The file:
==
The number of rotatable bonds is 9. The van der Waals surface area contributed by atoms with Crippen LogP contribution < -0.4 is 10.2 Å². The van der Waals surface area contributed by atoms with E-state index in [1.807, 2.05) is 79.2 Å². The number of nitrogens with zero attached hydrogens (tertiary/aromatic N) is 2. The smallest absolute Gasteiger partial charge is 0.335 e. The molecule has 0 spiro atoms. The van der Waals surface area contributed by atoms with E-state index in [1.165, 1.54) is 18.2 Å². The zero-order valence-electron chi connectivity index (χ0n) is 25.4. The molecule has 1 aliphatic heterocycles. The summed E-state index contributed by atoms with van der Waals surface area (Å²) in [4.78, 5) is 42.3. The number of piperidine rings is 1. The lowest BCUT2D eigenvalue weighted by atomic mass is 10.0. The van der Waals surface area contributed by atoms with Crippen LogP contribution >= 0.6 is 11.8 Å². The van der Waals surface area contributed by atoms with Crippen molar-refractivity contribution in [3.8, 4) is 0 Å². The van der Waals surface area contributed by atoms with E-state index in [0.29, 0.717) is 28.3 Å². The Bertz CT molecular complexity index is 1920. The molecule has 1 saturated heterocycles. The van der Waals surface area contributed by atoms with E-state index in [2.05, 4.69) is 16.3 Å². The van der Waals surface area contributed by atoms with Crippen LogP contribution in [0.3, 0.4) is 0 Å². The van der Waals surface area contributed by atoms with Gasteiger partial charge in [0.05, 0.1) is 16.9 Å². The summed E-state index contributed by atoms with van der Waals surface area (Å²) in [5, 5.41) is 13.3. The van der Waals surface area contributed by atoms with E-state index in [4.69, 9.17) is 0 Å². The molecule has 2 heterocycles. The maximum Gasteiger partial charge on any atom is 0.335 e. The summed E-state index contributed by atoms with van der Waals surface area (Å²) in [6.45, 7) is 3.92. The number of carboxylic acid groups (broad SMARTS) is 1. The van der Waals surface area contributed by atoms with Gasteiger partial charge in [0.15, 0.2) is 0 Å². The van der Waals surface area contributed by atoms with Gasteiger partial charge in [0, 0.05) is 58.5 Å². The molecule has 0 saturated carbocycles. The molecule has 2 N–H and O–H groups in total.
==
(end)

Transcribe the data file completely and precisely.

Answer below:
The number of rotatable bonds is 9. The van der Waals surface area contributed by atoms with Crippen LogP contribution < -0.4 is 10.2 Å². The van der Waals surface area contributed by atoms with E-state index in [1.807, 2.05) is 79.2 Å². The number of nitrogens with zero attached hydrogens (tertiary/aromatic N) is 2. The smallest absolute Gasteiger partial charge is 0.335 e. The molecule has 0 spiro atoms. The van der Waals surface area contributed by atoms with E-state index in [1.165, 1.54) is 18.2 Å². The zero-order valence-electron chi connectivity index (χ0n) is 25.4. The molecule has 1 aliphatic heterocycles. The summed E-state index contributed by atoms with van der Waals surface area (Å²) in [4.78, 5) is 42.3. The number of piperidine rings is 1. The lowest BCUT2D eigenvalue weighted by atomic mass is 10.0. The van der Waals surface area contributed by atoms with Crippen LogP contribution >= 0.6 is 11.8 Å². The van der Waals surface area contributed by atoms with Crippen molar-refractivity contribution in [3.8, 4) is 0 Å². The van der Waals surface area contributed by atoms with E-state index in [0.29, 0.717) is 28.3 Å². The Bertz CT molecular complexity index is 1920. The molecule has 1 saturated heterocycles. The van der Waals surface area contributed by atoms with E-state index in [2.05, 4.69) is 16.3 Å². The van der Waals surface area contributed by atoms with Crippen LogP contribution in [0.3, 0.4) is 0 Å². The van der Waals surface area contributed by atoms with Gasteiger partial charge in [0.05, 0.1) is 16.9 Å². The summed E-state index contributed by atoms with van der Waals surface area (Å²) in [5, 5.41) is 13.3. The van der Waals surface area contributed by atoms with E-state index in [4.69, 9.17) is 0 Å². The molecule has 2 heterocycles. The maximum Gasteiger partial charge on any atom is 0.335 e. The summed E-state index contributed by atoms with van der Waals surface area (Å²) in [6.45, 7) is 3.92. The number of carboxylic acid groups (broad SMARTS) is 1. The van der Waals surface area contributed by atoms with Gasteiger partial charge in [0.15, 0.2) is 0 Å². The van der Waals surface area contributed by atoms with Gasteiger partial charge in [0, 0.05) is 58.5 Å². The molecule has 0 saturated carbocycles. The molecule has 2 N–H and O–H groups in total.